Drone warfare has become an increasingly common and deadly form of aggression in the playbook of the U.S. military. Favored for keeping the toll of war concealed from the public, drone bombings are claiming an increasing number of civilian lives and causing chaos around the world. Drone systems are developed in large part by programs in universities across the country.
Carnegie Mellon University is among the most prominent of these and has a long-standing, well-funded relationship with the U.S. military. The Combat Capabilities Development Command Army Research Laboratory (ARL) is the U.S. Army’s corporate laboratory. In 2019, they signed a $72 million, five-year-long artificial intelligence development deal with CMU. Andrew Ladas, the leader of ARL’s Army Artificial Intelligence Innovation Institute (A2I2) said researchers expect to achieve automated sense making — the ability for AI to recognize scenes and generate real-time, actionable correlations, insights and information for humans. This would make drones all the more deadly.
CMU has also signed onto the ARL’s “Open Campus” initiative, which is designed to further cooperation between university research and military projects. This continues over 70 years of CMU’s close collaboration with the military. Carnegie Mellon University’s National Robotics Engineering Center proclaims on its website “NREC brings innovative robotics technology to warfighters and military operations. Since 1995, NREC has been working with Department of Defense clients including DARPA, AFRL, TARDEC, USMCWL, OSD TRMC, NAVEODTECHDIV, PM Night Vision RSTA, USACE, JGRE, ONR, US Army, US Air Force and others”. They work on Autonomous Vehicles from “From inspection robots to tactical vehicles”.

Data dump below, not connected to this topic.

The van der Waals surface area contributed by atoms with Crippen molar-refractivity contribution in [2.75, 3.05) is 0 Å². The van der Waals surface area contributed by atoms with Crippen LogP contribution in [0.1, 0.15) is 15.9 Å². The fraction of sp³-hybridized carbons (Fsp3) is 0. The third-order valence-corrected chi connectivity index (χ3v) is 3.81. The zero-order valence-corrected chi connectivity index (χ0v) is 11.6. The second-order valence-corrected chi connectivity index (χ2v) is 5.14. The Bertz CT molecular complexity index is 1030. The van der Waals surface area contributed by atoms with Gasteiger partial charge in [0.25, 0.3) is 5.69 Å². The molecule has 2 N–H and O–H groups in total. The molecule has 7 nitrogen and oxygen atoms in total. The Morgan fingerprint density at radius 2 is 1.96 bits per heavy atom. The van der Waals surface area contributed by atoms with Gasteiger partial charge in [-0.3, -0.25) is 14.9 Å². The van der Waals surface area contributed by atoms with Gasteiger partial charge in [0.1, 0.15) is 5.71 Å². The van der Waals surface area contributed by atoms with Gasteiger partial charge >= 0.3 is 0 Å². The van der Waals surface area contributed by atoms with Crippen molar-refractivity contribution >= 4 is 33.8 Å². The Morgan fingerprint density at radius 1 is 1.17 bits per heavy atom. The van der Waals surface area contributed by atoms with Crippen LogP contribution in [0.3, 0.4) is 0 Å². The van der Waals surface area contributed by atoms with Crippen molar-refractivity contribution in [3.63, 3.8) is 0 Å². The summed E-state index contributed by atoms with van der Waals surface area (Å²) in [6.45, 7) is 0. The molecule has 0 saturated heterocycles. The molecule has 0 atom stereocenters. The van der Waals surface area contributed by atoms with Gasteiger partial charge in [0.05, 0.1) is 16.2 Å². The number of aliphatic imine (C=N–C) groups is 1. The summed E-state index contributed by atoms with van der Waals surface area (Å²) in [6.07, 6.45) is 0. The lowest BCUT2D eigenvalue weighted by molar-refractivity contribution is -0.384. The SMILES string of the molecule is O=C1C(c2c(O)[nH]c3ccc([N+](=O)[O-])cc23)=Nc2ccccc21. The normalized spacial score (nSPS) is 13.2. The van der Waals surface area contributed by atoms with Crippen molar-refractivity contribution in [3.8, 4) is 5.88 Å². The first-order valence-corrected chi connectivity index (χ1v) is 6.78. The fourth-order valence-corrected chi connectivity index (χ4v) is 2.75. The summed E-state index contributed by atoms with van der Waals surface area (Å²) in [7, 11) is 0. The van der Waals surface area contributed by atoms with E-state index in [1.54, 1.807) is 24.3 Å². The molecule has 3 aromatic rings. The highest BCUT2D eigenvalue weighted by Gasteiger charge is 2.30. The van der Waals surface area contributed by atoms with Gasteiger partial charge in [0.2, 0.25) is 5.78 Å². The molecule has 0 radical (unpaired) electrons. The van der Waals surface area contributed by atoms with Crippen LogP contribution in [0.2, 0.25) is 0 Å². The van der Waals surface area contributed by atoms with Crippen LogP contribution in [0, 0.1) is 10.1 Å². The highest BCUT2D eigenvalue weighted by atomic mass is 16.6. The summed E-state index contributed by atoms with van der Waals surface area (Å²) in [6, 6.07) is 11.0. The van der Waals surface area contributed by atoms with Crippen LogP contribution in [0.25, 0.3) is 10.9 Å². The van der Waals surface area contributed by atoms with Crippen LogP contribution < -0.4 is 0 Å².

A brief history of US drone war
In February 2021, Joe Biden ordered a drone strike on an Iraqi militia group, killing 22. This occurred over 20 years after the United States began its series of brutal invasions in the Middle East euphemistically referred to as the “war on terror.” But drone strikes are not a new weapon in this wave of aggression.
Their first stumbling steps occurred in October 2001 when a drone was used to attempt to kill Mullah Mohammed Omar, the leader of the Taliban. The drone missed and hit an empty truck.
The strikes continued with a total of 57 under the Bush administration. Once Barack Obama assumed office, he decided to rapidly increase the number of drone strikes. The Bureau of Investigative Journalism estimates that under Obama’s presidency, a total of 563 drone strikes were launched. However, the BIJ also notes that the number could be higher as drone strikes often go unreported or under-reported.
The aggression of course continued under the Trump administration, with Trump for instance launching at least 114 strikes participating in the genocide in Yemen. The Intercept reports that 90% of drone strike victims are not the intended target.
And of course, it cannot go without mention that a drone strike killed leading Iranian General Qasem Soleimani last year while he was conducting peace negotiations in Iraq. This almost plunged the United States and Iran into an all-out war that threatened to consume the entire region.
Not only have we seen piloted drones develop and come into mainstream use, but we have also seen the development of autonomous drones, which do not require a remote human pilot. These weapons are convenient for the ruling class as they allow for constant unfeeling warfare without question. This allows for minimal public visibility of the conflict and therefore minimizes public examination. War could be waged, the Pentagon generals hope, in absolute secrecy.
The Party for Socialism and Liberation demands Carnegie Mellon University and all other universities end their participation in the blood-soaked business of drone warfare.